Hint: It’s about more than money
GUEST POST from Shep Hyken
What if every great employee you (or your company) hired never left? Of course, that’s unrealistic … or is it? Joey Coleman is one of the brightest authors and speakers on the planet. His first book, Never Lose a Customer Again, is one of the very best books I’ve read on how to keep your customers coming back. He’s now taken some of the same ideas that worked for customer retention and written a second book, just as brilliant, Never Lose an Employee Again.
Coleman studied and researched organizations worldwide, and he found that 50% of hourly employees quit before their 100-day anniversary. For non-hourly or salaried employees, it’s 20%. I interviewed Coleman on Amazing Business Radio to learn how we can keep good employees.
“How we onboard employees and make them feel part of our community can differentiate whether they will be long-time employees or leave almost as fast as they came,” Coleman said. “The first 100 days are the most important time in the entire relationship with an employee because this is where the foundation is laid.”
So, why do employees leave? Contrary to popular belief, the No. 1 reason an employee leaves to work elsewhere is not money. In the traditional exit interview, where an employee talks to their employer face-to-face, money is the easiest and safest excuse for an exit. The true reasons for leaving are more telling—and can help prevent an employee from going, even if offered more money somewhere else. Coleman cites the Work Institute employee retention study, sharing the top five reasons employees leave:
- No clear career path — This is the top reason employees leave. Nearly one-quarter (24%) don’t see future opportunities in the organization. Most employees want to advance their careers and learn new skills. Laying out a potential path for an employee from the very beginning of their employment with you can have long-term benefits.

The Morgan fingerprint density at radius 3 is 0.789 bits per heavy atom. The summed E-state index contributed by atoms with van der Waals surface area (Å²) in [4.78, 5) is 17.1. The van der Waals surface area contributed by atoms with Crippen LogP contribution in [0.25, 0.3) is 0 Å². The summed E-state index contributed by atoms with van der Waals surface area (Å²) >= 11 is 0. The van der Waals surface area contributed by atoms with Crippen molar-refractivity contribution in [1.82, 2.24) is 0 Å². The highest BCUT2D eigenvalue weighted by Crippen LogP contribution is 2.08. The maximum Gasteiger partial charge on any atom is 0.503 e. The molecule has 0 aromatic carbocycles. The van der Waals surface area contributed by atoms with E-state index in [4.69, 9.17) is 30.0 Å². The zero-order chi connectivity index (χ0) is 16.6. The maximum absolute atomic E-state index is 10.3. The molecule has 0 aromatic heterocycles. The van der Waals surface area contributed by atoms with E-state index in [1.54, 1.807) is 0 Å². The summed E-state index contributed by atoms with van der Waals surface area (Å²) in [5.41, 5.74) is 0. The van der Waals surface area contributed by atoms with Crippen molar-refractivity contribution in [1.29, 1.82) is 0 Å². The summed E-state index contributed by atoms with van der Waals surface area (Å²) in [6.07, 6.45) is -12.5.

- Stress or lack of resources — Not providing employees with the tools they need or giving them too heavy of a workload can impact their emotional health, which could lead them to find work at another company.
- Health and family matters — As much as an employee may love working with your organization, personal health, a sick child or an aging parent can interfere with their ability to work. Regarding the latter, Coleman says, “Just as some employers provide daycare for young children, some employers in the future will also provide an eldercare program.”
- Work/life balance — The job has to fit the employee’s lifestyle. Something as seemingly insignificant as a long commute can negatively impact the employee’s personal life so much that they leave.
- Money — Almost one in 10 (9%) leave because of money. That means nine out of 10 leave for other reasons, often within our control.
After reading the reasons listed above, here is Coleman’s top advice:
- Affirm the employee made the right decision to come to work at your organization — The concept of affirm is one of the eight phases of the first 100 days Coleman covers in his book. There is a scientifically proven emotional reaction in which a new employee begins to doubt their decision to accept your job offer. It is called “new hire’s remorse,” which happens between when they accept the job offer and their first day. Reaffirm your new employee’s decision to accept your job offer. Establish a personal and emotional connection even before their first day.
- On-boarding must be practiced at a higher level — Don’t just onboard the first day or two (or even a week or two). Coleman says, “If you’re not painting a clear path for your people but expecting them to manage and figure out their careers on their own, then you deserve to lose them.” The amount of time you spend with employees over the first 100 days directly correlates to how long they will stay.
- The employee’s personal life is important — Notice that three of the five reasons people leave the organization are personal. Coleman says, “You need to know what’s going on between 5 p.m. and 9 a.m. as much as you are interested in what’s happening between 9 a.m. and 5 p.m. What are your people doing and dealing with when they are not at work?”
I’ve often said that you won’t have a business without customers. Coleman makes the case that the same applies to employees. Much of what gets customers to come back is a great customer experience. You can’t deliver a great CX without a great employee experience on the inside of your organization. Coleman says, “People think that customer experience and employee experience are two different silos. The better way to look at this is that they are two sides of the same coin. We must work on both!”
This article originally appeared on Forbes.com
Image Credits: Shep Hyken
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